If you look at the “flagship” full-sized headphones currently on the market, you’ll notice they all share one particular trait: Whether they’re planars, dynamics, or hybrids, whether they cost $400 or $4000, they’re all open-backed designs. As long as you’re listening in a quiet environment and have no problem with other people hearing what you’re listening to, open-backed designs are superior. But what if you’re in a noisy spot or someplace where your music might distract others? In such situations an open-backed design may not be a practical option. Unless you can switch to in-ear monitors or have a pair of closed-enclosure headphones readily available, you may find your only civil choice is silence.
So far, the goal of creating a closed-back, full-sized headphone that doesn’t have serious sonic drawbacks compared to a similar open-backed version has eluded most headphone designers. Some attempts, such as the Audeze EL-8C, have come very close to the sound of open-backed designs (in Audeze’s case, the EL-8), but have not quite equaled them. Enter the MrSpeakers Ether C ($1499–$1549, depending on cable length) headphones. Their sole reason for existence is to duplicate as closely as possible the sound of MrSpeakers’ open-enclosure Ether ($1499–$1549) so that end-users can listen to music in places where the open-backed design would be inappropriate. The big questions are: 1) how close does the Ether C’s sound come to that of the Ether, and 2) how close does the Ether C’s sound come to that of the best flagship open-enclosure headphones? I’ll attempt to answer both questions in this review.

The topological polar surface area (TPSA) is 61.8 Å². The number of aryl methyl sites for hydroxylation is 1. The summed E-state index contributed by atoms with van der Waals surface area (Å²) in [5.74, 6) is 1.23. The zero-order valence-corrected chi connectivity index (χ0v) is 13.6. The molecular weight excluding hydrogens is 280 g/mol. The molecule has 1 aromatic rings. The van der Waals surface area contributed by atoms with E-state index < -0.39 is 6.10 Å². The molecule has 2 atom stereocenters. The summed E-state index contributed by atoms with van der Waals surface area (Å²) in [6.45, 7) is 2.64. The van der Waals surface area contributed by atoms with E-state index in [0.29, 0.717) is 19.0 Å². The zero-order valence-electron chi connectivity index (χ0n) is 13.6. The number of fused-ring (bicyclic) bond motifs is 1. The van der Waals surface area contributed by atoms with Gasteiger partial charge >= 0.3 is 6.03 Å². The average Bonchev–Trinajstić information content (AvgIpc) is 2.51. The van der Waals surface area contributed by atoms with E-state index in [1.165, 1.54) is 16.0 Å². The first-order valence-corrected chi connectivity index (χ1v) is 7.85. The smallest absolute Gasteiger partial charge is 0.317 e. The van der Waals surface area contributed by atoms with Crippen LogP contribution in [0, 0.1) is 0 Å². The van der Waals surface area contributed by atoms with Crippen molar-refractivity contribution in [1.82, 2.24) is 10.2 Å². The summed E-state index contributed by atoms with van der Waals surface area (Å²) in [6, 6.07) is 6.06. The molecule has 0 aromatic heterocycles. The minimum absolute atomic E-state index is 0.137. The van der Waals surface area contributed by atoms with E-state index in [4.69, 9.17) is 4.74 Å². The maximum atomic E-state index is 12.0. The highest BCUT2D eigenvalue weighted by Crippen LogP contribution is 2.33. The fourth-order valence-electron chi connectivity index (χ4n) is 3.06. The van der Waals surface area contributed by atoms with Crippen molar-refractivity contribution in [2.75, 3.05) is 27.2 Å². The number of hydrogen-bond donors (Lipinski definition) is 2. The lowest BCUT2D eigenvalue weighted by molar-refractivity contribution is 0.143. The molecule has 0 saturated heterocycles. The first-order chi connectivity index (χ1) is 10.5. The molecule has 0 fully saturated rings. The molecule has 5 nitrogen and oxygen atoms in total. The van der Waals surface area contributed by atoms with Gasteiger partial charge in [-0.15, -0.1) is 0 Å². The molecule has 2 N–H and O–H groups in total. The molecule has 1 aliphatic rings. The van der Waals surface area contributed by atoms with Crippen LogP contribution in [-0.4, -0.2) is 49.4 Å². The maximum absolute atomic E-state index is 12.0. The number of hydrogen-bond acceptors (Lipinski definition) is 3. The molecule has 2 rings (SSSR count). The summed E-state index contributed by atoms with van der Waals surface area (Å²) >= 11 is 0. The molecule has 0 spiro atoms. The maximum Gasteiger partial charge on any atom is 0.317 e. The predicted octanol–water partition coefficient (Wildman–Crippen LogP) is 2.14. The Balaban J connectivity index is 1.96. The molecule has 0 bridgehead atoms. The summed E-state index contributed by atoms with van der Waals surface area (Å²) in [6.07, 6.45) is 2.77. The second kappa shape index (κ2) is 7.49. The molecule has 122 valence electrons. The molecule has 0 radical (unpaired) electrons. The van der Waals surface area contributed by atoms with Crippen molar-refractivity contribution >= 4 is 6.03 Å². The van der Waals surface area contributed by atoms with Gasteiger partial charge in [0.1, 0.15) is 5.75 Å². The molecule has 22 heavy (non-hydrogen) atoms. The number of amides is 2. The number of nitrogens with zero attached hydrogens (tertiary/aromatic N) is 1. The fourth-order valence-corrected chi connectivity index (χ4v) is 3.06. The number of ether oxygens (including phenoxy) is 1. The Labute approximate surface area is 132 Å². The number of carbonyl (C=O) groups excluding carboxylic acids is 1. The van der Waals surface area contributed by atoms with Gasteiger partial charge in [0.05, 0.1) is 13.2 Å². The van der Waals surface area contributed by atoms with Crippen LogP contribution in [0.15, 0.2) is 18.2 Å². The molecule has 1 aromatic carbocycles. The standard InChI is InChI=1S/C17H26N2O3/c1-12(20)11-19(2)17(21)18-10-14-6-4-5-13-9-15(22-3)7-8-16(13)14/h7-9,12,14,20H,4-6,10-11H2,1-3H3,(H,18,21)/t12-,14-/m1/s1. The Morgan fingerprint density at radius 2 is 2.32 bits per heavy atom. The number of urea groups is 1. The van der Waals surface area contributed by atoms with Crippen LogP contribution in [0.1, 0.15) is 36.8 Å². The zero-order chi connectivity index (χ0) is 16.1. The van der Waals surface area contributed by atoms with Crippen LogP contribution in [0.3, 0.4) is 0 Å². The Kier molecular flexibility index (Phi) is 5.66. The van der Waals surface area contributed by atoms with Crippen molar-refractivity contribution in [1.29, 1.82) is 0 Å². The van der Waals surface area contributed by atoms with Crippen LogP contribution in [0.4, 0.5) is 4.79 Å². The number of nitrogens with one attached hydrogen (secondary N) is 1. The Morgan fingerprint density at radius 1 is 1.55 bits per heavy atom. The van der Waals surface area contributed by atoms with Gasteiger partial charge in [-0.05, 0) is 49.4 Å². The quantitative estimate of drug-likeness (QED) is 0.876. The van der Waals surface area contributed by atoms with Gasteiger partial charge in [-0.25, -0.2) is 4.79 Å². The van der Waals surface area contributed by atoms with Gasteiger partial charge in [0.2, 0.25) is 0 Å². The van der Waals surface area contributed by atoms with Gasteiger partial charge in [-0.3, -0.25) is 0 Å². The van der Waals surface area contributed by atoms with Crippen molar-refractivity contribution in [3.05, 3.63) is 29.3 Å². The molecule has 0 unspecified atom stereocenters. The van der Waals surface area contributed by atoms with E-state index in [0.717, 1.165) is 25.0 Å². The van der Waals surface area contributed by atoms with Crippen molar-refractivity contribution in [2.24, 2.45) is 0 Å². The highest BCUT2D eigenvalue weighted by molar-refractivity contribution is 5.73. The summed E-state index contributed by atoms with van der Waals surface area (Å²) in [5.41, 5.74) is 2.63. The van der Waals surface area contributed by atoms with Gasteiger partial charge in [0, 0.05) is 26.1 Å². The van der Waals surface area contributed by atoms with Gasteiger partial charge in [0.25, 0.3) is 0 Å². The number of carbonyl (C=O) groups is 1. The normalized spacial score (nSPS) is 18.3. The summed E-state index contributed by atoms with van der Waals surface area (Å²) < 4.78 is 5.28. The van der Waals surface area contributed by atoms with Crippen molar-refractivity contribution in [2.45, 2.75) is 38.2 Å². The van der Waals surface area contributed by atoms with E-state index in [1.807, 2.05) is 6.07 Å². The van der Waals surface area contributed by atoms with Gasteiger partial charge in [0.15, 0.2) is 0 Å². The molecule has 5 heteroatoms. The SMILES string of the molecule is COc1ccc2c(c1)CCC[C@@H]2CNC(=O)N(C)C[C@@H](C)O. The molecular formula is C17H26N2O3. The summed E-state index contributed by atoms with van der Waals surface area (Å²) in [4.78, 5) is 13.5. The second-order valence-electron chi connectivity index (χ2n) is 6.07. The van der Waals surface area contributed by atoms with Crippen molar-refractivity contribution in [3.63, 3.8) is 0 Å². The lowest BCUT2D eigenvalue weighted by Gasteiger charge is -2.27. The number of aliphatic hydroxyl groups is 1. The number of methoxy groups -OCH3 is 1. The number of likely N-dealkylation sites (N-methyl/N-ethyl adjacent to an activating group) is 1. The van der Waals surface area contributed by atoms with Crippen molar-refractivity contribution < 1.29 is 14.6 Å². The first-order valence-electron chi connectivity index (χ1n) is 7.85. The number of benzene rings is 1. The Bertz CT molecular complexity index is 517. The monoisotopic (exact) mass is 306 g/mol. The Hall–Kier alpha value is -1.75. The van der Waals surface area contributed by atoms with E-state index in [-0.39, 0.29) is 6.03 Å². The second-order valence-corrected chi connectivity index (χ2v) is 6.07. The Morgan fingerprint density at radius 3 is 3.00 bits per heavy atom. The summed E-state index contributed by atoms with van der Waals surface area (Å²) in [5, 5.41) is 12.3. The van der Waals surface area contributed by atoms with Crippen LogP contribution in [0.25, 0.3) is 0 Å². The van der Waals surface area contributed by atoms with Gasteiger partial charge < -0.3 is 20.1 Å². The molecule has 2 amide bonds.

The Ether headphone series is MrSpeakers’ first design not based on a modified Fostex driver. Instead, the Ether headphones use a proprietary 69mm by 44mm V-Planar driver, which has a pleated surface that Dan Clark, MrSpeakers’ chief engineer, claims “can reduce distortion, improve transient response, and extend frequency range.” Bruce Thigpen originally developed this pleated driver for his Eminent Technology planar loudspeakers, and he is listed as the co-inventor on MrSpeakers’ pending patents. According to MrSpeakers, “V-Planar technology addresses nonlinear driver motion by more deeply creasing the diaphragm to increase compliance. Much as pleats allow an accordion to expand and contract without stretching the fabric, the creases in the driver ‘open’ slightly during larger excursions…the resultant peaks and troughs are deep enough to maintain more of their physical structure even after the driver has been tensioned.” Increasing a planar driver’s compliance also improves its ability to accelerate rapidly in a linear fashion.
The Ether C is slightly less sensitive than the open-backed Ether at 92dB instead of 96dB. But because of its low impedance of only 23 ohms, even lower-output portable players such as the Astell&Kern AK Jr or the Sony NW ZX-100 should be able to drive the Ether C easily. The Ether C (394 grams/13.9 oz.) also weighs slightly more than the Ether (375 grams/13.3 oz.). The Ether C’s enclosure is similar in size and composition to the Ether, but instead of an open-back earpiece protected by a honeycomb lattice, the Ether C’s enclosure has a carbon-fiber cap that is very well damped against sympathetic resonances. The Ether C comes standard with MrSpeakers’ DUM (distinctly un-magical) interchangeable cable, which can be ordered with either a single-ended ¼" stereo or balanced XLR connection.